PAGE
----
And, finally, in our time apart, I think we began to take divergent paths to process our grief.  It took me a day or two to figure that out, but my evidence for it is a book he read recently by the author of Helter Skelter that, in short, states that no one can prove the existence of God.  He was very impressed by this book and wants me to read it.  My own reaction surprised me.  I look at it almost like it's coated in acid. I want nothing to do with it.  Finally, it occurred to me:  he's looking for answers to the question if there is a God why did He take our child from us.  I'm hanging onto the belief that she's in a better place somewhere and her suffering is not only at an end, but she has peace now.  If you take that from me, well...let me just say, I need that belief.  In the end analysis, that's why they call it faith.  I really don't need a book to tell me there's no proof.  If there was, then we'd all worship - or protest against in some cases - one God anyway, wouldn't we?

That doesn't make Greg wrong.  Doesn't make me wrong either.  We're just trying to find our way through this unbelievable mess we find ourselves in anyway we know how.  Grief is such an individualized thing, as I've said many times before, and we have not been around one another for a while to see what it has done to each of us respectively.  This is the journey of a lifetime, let me tell you.  No one who is on it remains unchanged.  We have to learn who we are again, I guess.  That's an additional challenge to learning where you are and how to find the good movie theatre (it's on the south side, by the way - I've been there, I just can't find it again).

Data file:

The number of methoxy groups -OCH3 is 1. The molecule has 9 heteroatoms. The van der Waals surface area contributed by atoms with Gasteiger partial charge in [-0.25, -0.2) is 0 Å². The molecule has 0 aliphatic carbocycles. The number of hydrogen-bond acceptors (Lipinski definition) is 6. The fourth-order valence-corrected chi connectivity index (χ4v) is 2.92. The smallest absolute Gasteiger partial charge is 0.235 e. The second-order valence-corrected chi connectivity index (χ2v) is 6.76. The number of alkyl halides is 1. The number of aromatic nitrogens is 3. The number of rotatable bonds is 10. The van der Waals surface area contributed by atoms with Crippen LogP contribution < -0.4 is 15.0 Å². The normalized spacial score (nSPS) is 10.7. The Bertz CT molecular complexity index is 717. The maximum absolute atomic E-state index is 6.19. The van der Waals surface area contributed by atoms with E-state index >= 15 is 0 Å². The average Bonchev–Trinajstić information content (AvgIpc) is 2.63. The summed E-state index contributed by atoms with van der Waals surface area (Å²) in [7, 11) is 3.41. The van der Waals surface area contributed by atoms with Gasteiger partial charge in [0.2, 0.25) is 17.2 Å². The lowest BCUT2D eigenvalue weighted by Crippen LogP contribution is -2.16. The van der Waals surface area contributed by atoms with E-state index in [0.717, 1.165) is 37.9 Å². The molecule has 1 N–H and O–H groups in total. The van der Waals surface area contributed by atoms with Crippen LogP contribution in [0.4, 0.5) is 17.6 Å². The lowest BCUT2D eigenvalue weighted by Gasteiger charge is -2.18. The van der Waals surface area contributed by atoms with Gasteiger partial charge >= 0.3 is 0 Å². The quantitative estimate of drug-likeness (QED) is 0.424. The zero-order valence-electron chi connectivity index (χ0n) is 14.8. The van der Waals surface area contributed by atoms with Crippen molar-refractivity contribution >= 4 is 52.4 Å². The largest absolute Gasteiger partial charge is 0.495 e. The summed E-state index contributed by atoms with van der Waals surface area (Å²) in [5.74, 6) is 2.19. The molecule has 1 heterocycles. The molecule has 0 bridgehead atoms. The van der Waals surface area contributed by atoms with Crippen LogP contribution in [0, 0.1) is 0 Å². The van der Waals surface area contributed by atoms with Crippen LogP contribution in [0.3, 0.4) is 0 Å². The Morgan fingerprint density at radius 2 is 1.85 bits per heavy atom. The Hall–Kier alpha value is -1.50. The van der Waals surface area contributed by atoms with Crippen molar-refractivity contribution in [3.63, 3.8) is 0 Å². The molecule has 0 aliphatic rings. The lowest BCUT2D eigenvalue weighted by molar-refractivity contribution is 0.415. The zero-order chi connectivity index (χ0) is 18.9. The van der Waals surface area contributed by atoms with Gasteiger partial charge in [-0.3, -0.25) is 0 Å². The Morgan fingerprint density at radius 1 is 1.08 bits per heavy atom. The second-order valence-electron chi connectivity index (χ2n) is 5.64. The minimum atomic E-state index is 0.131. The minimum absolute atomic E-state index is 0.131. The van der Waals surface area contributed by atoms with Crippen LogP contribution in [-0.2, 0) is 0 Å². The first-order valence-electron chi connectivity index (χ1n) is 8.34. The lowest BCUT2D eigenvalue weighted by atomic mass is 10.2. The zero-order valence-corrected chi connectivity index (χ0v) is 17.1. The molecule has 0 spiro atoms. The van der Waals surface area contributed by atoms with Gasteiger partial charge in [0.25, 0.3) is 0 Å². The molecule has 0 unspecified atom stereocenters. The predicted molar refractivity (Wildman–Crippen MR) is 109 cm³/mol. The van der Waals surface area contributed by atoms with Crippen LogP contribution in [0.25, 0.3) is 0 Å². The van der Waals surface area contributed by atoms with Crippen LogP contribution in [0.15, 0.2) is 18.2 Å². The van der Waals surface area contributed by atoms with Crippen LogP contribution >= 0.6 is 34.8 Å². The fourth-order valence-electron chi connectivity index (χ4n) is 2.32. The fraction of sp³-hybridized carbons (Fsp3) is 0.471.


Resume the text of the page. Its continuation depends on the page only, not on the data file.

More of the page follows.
He actually leaves at the end of the week to go back to Austin and pick up his car, still at the old house. I wonder if, in the back of his mind the idea, even just fleetingly, of just staying once he got back there entered his mind.  If it did, it's gone now, but this isn't home for him yet.  It's just a place that's new and strange.  I hope he gives Pittsburgh a fair shot.  It takes some time, when you've tossed your entire life up in the air, to have it settle back down into place again.  I think that is true no matter when, why or where you move to.  I think for our circumstances, it is just a little further of a toss so the landing is a bit more of a jolt.

1 comment:

  1. Vincent Bugliosi spent time writing a book that states you can't prove there is a god? Uh, yeah. Most religious people (and God, I think - "we walk by faith, not by sight") would tell you that is the point. Otherwise it wouldn't be faith, it would be fact and no one would have to question if their acts were moral or not, or what they should believe. Though, I do like Bugliosi. I like the way his mind works and he is a very good writer. Maybe I'll read it.
    -Oh, Happy Birthday, Marissa!